About a year after her husband succumbed to cancer in 2005, Julia Schopick started the Honest Medicine blog, which would go on to win several awards. Her book, also titled Honest Medicine, published early this year, looks at four different life-saving treatments that aren't universally endorsed or accepted because, Schopick says, they're not the most profitable. "[M]ost conventional doctors prefer to use the more toxic, more expensive pharmaceuticals over the treatments I describe," she writes on her blog.
While the treatments Schopick presents can be controversial, there's no denying her success in using at least one, Silverlon: It kept her husband Tim alive for three-and-a-half years after his second brain tumor surgery. This treatment, and others she found for him earlier on, kept him alive for at least a decade beyond the most optimistic initial prognosis of his doctors. Here, Schopick discusses how the most expensive treatments aren't always the best, the power of social media to connect patients and doctors, and why people shouldn't always believe what they hear and see.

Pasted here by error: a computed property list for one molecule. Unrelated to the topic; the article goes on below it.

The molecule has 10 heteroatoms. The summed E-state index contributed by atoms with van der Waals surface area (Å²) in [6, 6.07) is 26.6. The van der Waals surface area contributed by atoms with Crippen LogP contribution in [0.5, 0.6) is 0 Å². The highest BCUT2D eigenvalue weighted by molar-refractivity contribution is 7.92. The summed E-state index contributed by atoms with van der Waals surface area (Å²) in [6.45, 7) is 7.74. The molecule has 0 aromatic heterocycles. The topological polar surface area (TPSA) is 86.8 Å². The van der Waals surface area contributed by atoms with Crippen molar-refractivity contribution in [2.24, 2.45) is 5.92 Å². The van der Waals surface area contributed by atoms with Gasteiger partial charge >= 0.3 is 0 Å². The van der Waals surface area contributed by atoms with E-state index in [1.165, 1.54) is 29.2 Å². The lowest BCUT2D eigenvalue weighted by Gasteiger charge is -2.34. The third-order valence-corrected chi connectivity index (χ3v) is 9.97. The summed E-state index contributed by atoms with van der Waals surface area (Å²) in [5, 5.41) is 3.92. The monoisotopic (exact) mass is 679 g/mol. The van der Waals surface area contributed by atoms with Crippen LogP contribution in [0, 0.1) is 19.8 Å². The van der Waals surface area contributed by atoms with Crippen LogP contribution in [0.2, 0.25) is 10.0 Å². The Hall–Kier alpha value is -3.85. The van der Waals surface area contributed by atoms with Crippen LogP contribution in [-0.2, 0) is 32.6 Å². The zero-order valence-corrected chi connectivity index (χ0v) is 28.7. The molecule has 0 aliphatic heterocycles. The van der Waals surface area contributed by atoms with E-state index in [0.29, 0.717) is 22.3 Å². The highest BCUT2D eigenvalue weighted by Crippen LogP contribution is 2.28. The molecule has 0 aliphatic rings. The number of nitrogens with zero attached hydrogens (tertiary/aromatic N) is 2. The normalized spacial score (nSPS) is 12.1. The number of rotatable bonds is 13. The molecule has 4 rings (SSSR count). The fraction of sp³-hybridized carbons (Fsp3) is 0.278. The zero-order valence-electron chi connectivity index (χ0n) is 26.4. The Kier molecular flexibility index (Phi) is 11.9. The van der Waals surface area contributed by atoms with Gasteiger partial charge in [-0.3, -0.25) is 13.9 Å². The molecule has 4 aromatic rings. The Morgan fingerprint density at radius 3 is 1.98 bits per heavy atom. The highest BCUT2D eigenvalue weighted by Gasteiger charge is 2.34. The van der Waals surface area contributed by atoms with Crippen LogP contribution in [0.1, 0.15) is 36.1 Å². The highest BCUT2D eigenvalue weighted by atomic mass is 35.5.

What do you say when people ask you, "What do you do?"
I tell them that I am a public relations consultant, patient advocate, and healthcare writer. I started out as a PR consultant in 1985, promoting private practitioners and other professionals to their potential clients and patients. I still do this today. But in 1990, I added patient advocate to my repertoire when my husband Tim Fisher was diagnosed with a cancerous brain tumor. Thanks to my efforts and advocacy on his behalf, many of the treatments I found for him helped him to live twelve years beyond his initial prognosis. My role as patient advocate caused me to become more critical of our healthcare system, and I started to write articles and columns that were published in professional medical publications. Now, I also give presentations to physician and patient groups.